ALS 2304, Week 8: Sense Physiology
ALS 2304, Week 8: Sense Physiology ALS 2304
Popular in Animal Physiology and Anatomy
Popular in Agricultural & Resource Econ
This 8 page Class Notes was uploaded by Mara DePena on Sunday March 20, 2016. The Class Notes belongs to ALS 2304 at Virginia Polytechnic Institute and State University taught by Dr. Cline in Spring 2016. Since its upload, it has received 10 views. For similar materials see Animal Physiology and Anatomy in Agricultural & Resource Econ at Virginia Polytechnic Institute and State University.
Reviews for ALS 2304, Week 8: Sense Physiology
Report this Material
What is Karma?
Karma is the currency of StudySoup.
Date Created: 03/20/16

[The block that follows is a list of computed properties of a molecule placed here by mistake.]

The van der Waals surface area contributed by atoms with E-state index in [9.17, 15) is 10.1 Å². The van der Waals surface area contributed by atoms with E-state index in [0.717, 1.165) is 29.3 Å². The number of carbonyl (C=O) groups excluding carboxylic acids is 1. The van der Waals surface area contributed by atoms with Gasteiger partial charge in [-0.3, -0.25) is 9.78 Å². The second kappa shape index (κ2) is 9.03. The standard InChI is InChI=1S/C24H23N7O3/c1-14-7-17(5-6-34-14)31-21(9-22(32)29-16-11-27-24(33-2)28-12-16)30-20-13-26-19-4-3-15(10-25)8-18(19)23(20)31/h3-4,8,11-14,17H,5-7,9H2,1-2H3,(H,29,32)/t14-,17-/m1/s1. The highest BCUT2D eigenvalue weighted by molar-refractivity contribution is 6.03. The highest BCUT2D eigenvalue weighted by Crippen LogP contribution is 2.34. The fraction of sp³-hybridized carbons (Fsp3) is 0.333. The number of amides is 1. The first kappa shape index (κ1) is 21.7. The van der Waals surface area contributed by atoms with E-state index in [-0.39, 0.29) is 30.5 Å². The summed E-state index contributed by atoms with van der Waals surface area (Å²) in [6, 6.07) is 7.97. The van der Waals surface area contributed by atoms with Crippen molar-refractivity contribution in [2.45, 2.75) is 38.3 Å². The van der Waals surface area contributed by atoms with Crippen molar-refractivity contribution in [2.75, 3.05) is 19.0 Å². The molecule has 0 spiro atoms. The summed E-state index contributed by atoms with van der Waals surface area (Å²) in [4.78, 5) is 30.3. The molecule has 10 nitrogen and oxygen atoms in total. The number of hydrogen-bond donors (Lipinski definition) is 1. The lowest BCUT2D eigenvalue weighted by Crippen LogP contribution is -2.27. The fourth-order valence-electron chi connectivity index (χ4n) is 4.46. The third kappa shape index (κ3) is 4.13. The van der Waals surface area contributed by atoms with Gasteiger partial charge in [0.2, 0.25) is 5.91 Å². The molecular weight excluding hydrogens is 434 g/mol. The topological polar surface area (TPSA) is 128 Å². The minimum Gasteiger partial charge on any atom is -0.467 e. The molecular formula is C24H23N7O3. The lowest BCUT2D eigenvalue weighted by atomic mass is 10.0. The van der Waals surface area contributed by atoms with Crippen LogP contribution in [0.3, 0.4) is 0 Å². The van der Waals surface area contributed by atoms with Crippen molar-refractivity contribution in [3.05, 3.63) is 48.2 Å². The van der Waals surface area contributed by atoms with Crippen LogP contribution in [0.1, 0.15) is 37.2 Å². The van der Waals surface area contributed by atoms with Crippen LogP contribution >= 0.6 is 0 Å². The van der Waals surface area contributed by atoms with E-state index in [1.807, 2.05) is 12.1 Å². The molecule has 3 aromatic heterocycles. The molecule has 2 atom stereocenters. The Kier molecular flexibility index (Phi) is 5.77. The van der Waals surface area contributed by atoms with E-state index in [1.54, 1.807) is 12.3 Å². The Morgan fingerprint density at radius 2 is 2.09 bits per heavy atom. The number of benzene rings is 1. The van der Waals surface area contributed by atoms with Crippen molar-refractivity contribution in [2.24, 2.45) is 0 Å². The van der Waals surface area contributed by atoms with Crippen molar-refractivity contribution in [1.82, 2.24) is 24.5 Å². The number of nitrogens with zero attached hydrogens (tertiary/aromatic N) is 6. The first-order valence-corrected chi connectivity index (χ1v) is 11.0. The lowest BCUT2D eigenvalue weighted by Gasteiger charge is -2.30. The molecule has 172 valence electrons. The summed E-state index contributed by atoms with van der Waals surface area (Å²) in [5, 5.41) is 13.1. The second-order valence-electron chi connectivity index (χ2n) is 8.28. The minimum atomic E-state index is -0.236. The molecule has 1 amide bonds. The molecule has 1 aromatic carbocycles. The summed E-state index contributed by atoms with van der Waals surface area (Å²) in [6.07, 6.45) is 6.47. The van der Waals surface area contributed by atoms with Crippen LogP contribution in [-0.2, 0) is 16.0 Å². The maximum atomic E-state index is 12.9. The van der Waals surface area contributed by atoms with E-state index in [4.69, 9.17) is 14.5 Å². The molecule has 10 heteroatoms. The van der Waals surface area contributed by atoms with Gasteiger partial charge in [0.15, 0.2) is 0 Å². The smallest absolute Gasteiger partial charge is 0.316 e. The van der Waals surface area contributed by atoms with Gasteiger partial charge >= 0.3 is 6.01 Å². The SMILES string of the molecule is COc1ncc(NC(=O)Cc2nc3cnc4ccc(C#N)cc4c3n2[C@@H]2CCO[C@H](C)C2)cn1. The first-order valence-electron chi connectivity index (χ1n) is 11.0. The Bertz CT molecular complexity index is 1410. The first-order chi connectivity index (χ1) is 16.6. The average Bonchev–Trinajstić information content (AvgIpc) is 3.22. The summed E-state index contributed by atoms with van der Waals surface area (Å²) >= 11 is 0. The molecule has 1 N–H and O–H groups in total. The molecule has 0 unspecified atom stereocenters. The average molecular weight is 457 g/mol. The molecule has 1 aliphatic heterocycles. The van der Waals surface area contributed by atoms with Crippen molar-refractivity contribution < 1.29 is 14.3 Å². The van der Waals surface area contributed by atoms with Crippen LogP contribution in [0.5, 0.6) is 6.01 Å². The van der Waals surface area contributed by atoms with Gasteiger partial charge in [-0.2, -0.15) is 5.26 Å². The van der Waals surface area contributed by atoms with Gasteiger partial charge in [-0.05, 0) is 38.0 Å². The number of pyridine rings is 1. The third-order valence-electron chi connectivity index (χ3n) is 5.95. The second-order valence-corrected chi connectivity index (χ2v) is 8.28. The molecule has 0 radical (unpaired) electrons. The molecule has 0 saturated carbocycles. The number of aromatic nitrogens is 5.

SENSE PHYSIOLOGY SCENARIO FOR THE EXAM There is a pig at a feed trough. The trough is empty. A farmer comes and approaches the trough at a 45-degree angle, downwind so the pig smells it. The pig then hears and sees feed poured into the trough. The pig beings to eat and goes through the digestive system. He will tell us if the odorant molecule’s signal is transduced via cAMP or IP 3 SMELL The first thing that has to happen for you to smell something is that an odorant molecule needs to be released into the air. Small chemistries remain airborne longer than large ones. The odorant molecule has to be inhaled through the nasal cavity. At the groove of the nasal cavity around the sinuses is the olfactory epithelium. Sinuses- Refinement of the voice or the sound the animal makes. Warm the air before It goes down into the lungs. Cells were gases exchange on the lung could freeze otherwise. Cells of the Olfactory Membrane o Modified neurons, with dendrites with ends called olfactory hairs. These are very sensitive dendrites. These dendrite are hanging free with mucus. o Mucus traps the odorant molecule and bring it in proximity to olfactory hair. Too little or too much can hurt your sense of smell. With a runny nose, olfactory molecules can’t diffuse far enough to reach your olfactory hair. Signal transduction via cAMP o Odorant molecule diffuses through mucus and binds to g-coupled receptor. o G olfctivates adenylyl cyclase and activates a calcium and sodium channel to propagate an EPSP. This EPSP is twice the magnitude of a normal sodium one. Calcium also opens up a chlorine channel and kick chlorine, which is in high concentration, out of the dendrite. o The EPSP further intensifies. o Action potential fires and goes up the soma. The neurotransmitter is released at the axon terminal. Signal transduction via IP 3 o Odorant comes in, binds to receptor, releases Gaq, activates phospholipase C which activated IP an3 activated calcium channels. Calcium open chlorine channels and chlorine leaves the cell. o Generates an EPSP, which is weaker than the last. There are thousands of odorant receptors. Odorant molecules bind to different receptors at different strengths. In order to illustrate the different strengths, action potentials are propagated at different frequencies. In a real world diagram, you would show both cAMP and IP occur3ing at the same time at different frequencies, because you always smell more than one molecule. Glomeruli in the olfactory bulbs are ganglions that olfactory receptors synapse on. There is a synapse onto second order neurons called mitral cells. These go in a westerly direction toward the thalamus. The mitral cells go into different areas. If a smell reminds you of something, it means the mitral cell ran through the hippocampus, which is in charge of memory. This used to give an evolutionary advantage, so you could recognize the smell of danger. There is not a distinct region of the brain where the sense of smell is processed. This is probably the most complicated sense you have, as it activates a lot of parts of the brain. Rodents rely on their sense of smell because they do not see well, so they have an extraordinary sense of smell wired into their brains from evolution. There are two smells wired in our circuitry that make us run the other way. o The smell of feces- warning of bacteria and human pathogens o Decaying human flesh- threshold of detection is so low, and the smell is so potent it is very easy to detect Adaptation and Odor Thresholds o You adapt to most smells relatively rapidly. o Low threshold to trigger action potentials that trigger smells Only a few molecules need to be present Bloodhounds and other species have even lower thresholds TASTE On the surface of the tongue are crips or little holes. Taste buds are located on the walls of these crips. This somewhat protects them from abrasion. Chemistry diffuses away from the food through saliva and goes into the crip. Advantage of the taste buds being in these crips is that the gustatory molecules are held in proximity to the taste buds for a longer time. A taste bud is made up of several cells. Each one of these individual cells has the ability to respond to a different taste chemistry. Each one of these cells is nothing more than a modified neuron. Their axons aren’t very long, but they drop neurotransmitters onto the next neuron in circuit, which carries information away. Microvilli are fingerlike receptors that are modified dendrites that come up of the top of these cells. Complete adaptation within 5 minutes. You won’t taste it anymore because action potentials will stop. Taste thresholds vary considerably. Most sensitive to bitter (poisons) and least sensitive to salty and sweet. Taste Sensations o Sweet Sugars, some amino acids o Salt Metal ions o Sour Hydrogen ions o Bitter Alkaloids, nicotine o Metal/umami Anion form of glutamic acid (in protein rich foods) Gustatory Pathway o Taste buds located on tongue. Several cranial nerves (three) drive it to the nucleus on the solitary tract (NTS) in medulla oblongata. Best friends with the dorsal motor nucleus of the vagus nerve, as they are side by side. o Through the NTS, the signal goes to the pons, and then to the thalamus, which decides if it is worthy of further processing or not. If it is, it is sent in the lateral direction and sent to the gustatory cortex. When neurons in this cortex fire, the neuron perceives this taste. Influence of Other Sensations on Taste o Sense of taste is actually 80% smell. o As you chew the food, odorant molecules are released. They go backwards through the pharynx and up into the nasal cavity. This is more important to the sense of taste than the taste buds. o Taste is not good in high altitudes because there aren’t many air molecules. o Thermoreceptors, mechanoreceptors, nociceptors also influence tastes. Mechanoreceptors- Sense the texture. Thermoreceptors- Sense the temperature. (ex: Melted versus frozen ice cream.) Nociceptors/Pain receptors- Nococin binds to pain receptors. (ex: Peppers) o Sight also influences taste. SIGHT You see a red pen because it absorbs all wavelengths of light and reflects red. Light reflects in all directions. If you see a pen from closer, the light hits it an an angle. If you see it from afar, the light rays are parallel. Eyelids- Protect and lubricate the eye. Move debris on your eye out of the way. Tarsal glands- Oily secretions to keep lids from sticking together. Conjunctiva- Pink eye. Eyelashes and eyebrows- Help protect from foreign objects, perspiration, and sunlight. Retina- Where the photoreceptors are. Back of the eye. The cornea and the lens bend the light, with the cornea bending the most. o If light strikes the cornea right in the middle, the light goes straight through. o If light hits the cornea at an angle, it bends. o All of the rays of light fall on a distinct focal point on the retina. o Light bends more if the object is closer. The image is not in focus because all of the light does not come to a focal point. The lens will then change shape to make the light fall on the retina. Humans are the only species that cry from emotion. Lacrimal glands in the lacrimal apparatus produce tears. These are meant to remove debris from the eye. Extraocular muscles o Muscles in the eye itself. o Hold eye in orbit and move around eyes in orbit. o Six muscles attached to each eye. Iris o In front of the retina. Regulates intensity of light by allowing more or less light to enter the eye. o Regulation of amount of light that goes into the eye. o Comprised of two muscles arranged in different directions. o Section of circular muscles arranged in a sphincter. When they contract, they reduce the amount of light striking the retina. Parasympathetic nervous system is wired to these. o Outside of these circular muscles are radial muscles. When they contract, they increase the amount of light striking the retina by pulling the circular muscles. Sympathetic nervous system is wired to these, so pupils are large when stressed. Retina o Very very thin, extremely sensitive o Pigmented epithelium (very back of retina) Nonvisual portion Absorbs stray light and keeps image clear Acts like a mirror and reflects the light back; increases night vision. Why cat and deer eyes glow at night. Red eye in photos means more developed pigmented epithelium. o Rods and cones, then horizontal cells, bipolar cells, amacrine cells, then ganglion cells. In humans you work backwards until you reach the rods/cones. In animals you reach the rods and cones, and then the pigmented epithelium, and then the rods and cones again. Rods (rod shaped) Very dim levels of light Shades of gray 120 million rod cells Discriminate shape and movement Distributed along periphery Photoreceptors o Rods contain rhodopsin (night vision). Highest concentration when eye is in the dark. o Made of opsin and retinal. When retinal is in the trans form it is a linear molecule. This version exists in the light. When retinal is in the cis form it is bent. This version exists in the dark. o Photons of light strike the rod and what they change is retinal, from cis to trans. Trans separates from opsin. This is called bleaching. o Isomerase returns cis to trans. Phototransduction o Isomerase and vitamin a put retinal back in the cis form to associate it with opsin. o Opsin is an enzyme, and retinal is an inhibitory subunit on it. o Once opsin is activated, it activates transdusin which activates phosphodiesterase. It takes a molecule of cyclic GMP and changes it into GMP. This prevents cyclic GMP from letting sodium flow down its concentration gradient. With cGMP, sodium causes EPSPs which causes a release of neurotransmitter (glutamate) which is released in the dark. o Absence of stimulus (light) causes release og glutamate. Cones (cone shaped) Sharp, color vision 6 million Highest collection of cones in back middle of retina 3 proteins for color vision, allowing for absorption of 3 different wavelengths of light o Horizontal cells, bipolar cells, and amacrine cells make the image crisper. o Axons of ganglion cells form optic nerve o 3 layers of neurons (outgrowth of brain) Photoreceptor layer Bipolar neuron layer Ganglion neuron layer Major Processes of Image Formation o Refraction of light (when light bends) By cornea and lens Light rays must fall upon the retina o Accommodation of the lens Lens changes shape so light is focused on the retina Lens gets fatter when you are looking at something close up o Constriction of the pupil Regulation of light intensity Refraction by Cornea and Lens o When the image falls on the retina at the focal point, the image is upside down. o The brain flips the image. o It is thought that when a baby is first born, the brain doesn’t do this. Part of the baby’s flailing around is teaching the brain to teach the image to flip right side up. Central Pathways of Vision (proceeds in this order) o Optic nerve o Optic chiasm- Where the two optic nerves cross. The medial retina crosses to the other side of the brain and follows the pathway back. It is processed on the opposite visual area (opposite side of the body). The lateral retina stays on the same side of the brain. Something is processed on both sides of the brain if it is directly in front Something in the left field of vision is processed on the right and vice versa For the diagram, the pig sees the farmer and processes the image on the opposite side of the brain. If the diagram says the farmer is right in front of the pig, it is processed on both. o Optic tract o Optic radiation o Lateral geniculate nucleus of thalamus o Area 17- Visual region of the brain. HEARING Auricle- Outside of ear. Funnels sound waves into external auditory canal. Earwax- Insecticide. Keeps bugs from nesting in ears. Eardrum/tympanic membrane- Attached to malleus, incus, and stapes, the three smallest bones in the body. Vibrates at exact same frequency as sounds you are hearing. The three bones are basically lever systems which increase force. They amplify the vibrations. Cochlea- Where hearing starts. Filled with fluid. Fluids are incompressible. The stapes plunges on it. This causes a wave. o Has a top tube and a bottom tube. The stapes is attached to the top tube. The fluid in the cochlea moves back and forth at the frequency of the stapes. o Channel in between upper and lower channel is full of fluid and also vibrates back and forth. In this inner channel are little hair cells that stick up. These hair cells are all different lengths. Frequency is a function of length. At different frequencies, different hairs move back and forth violently. If one hair cell starts moving back and forth violently with wide swings, the door opens and closes. The door is a sodium channel. When it swings open it causes and EPSP on the top of the hair cell. The EPSP is not continuous. It alternates. The hair cells beside it are stimulated randomly. Gates somewhat open and cause low level EPSPs all the time. The brain knows you are hearing whichever circuit is undulating widely, from full to no action potentials. o If an animal is subjected to an intense sound for a very long frequency of time, the hair cells are super stimulated and the animal can go deaf and the hair cells break off. Hair cells do not come back. o Dogs have much shorter and much longer hair cells, and that is why they can hear things we can’t. The perception of sound is dependent upon sound wave frequency. High frequency sound- Sound waves hit ear and make it vibrate back and forth very very frequently. Do not wrap around an obstruction very well. The animal can tell the origin of the sound by which eardrum is vibrating back and forth with more force. Low frequency sound- Wrap around an obstruction very well. Travel much slower. There is a delay between the two eardrums. The brain can tell which eardrum was stimulated first and the brain then rationalizes that the sound is coming from that direction. You actually can’t tell if a sound is coming from in front of or behind you. You use other cues. Vestibular apparatus o Semicircular canals- Big ring-like structures full of fluid. Orientated into three dimensional dimensions. Fluid keeps spinning if you twirl in circles, and when you stop and it keeps spinning, you get dizzy. This is called vertigo. o Cupula- Little flap that sticks up into semicircular canal. Bends with movement in one direction. It either goes up really high in action potential frequencies or stops.